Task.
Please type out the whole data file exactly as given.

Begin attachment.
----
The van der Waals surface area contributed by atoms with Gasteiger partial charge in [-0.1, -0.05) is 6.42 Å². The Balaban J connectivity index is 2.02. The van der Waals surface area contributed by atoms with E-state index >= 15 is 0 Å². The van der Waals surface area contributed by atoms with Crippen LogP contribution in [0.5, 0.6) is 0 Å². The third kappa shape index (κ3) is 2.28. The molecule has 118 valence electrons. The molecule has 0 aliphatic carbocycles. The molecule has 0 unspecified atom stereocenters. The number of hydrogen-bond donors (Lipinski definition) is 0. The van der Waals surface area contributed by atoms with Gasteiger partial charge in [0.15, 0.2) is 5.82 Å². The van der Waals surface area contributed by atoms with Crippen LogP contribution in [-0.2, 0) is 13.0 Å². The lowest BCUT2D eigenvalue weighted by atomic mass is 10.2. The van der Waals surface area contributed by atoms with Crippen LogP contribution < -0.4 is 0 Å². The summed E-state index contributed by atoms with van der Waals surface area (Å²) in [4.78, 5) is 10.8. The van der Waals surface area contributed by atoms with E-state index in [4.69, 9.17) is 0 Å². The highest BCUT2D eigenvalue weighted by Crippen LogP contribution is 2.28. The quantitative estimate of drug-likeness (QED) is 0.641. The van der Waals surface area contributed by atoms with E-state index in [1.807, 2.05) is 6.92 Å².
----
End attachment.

The van der Waals surface area contributed by atoms with Gasteiger partial charge in [-0.1, -0.05) is 6.42 Å². The Balaban J connectivity index is 2.02. The van der Waals surface area contributed by atoms with E-state index >= 15 is 0 Å². The van der Waals surface area contributed by atoms with Crippen LogP contribution in [0.5, 0.6) is 0 Å². The third kappa shape index (κ3) is 2.28. The molecule has 118 valence electrons. The molecule has 0 aliphatic carbocycles. The molecule has 0 unspecified atom stereocenters. The number of hydrogen-bond donors (Lipinski definition) is 0. The van der Waals surface area contributed by atoms with Gasteiger partial charge in [0.15, 0.2) is 5.82 Å². The van der Waals surface area contributed by atoms with Crippen LogP contribution in [-0.2, 0) is 13.0 Å². The lowest BCUT2D eigenvalue weighted by atomic mass is 10.2. The van der Waals surface area contributed by atoms with Crippen LogP contribution < -0.4 is 0 Å². The summed E-state index contributed by atoms with van der Waals surface area (Å²) in [4.78, 5) is 10.8. The van der Waals surface area contributed by atoms with E-state index in [4.69, 9.17) is 0 Å². The highest BCUT2D eigenvalue weighted by Crippen LogP contribution is 2.28. The quantitative estimate of drug-likeness (QED) is 0.641. The van der Waals surface area contributed by atoms with E-state index in [1.807, 2.05) is 6.92 Å².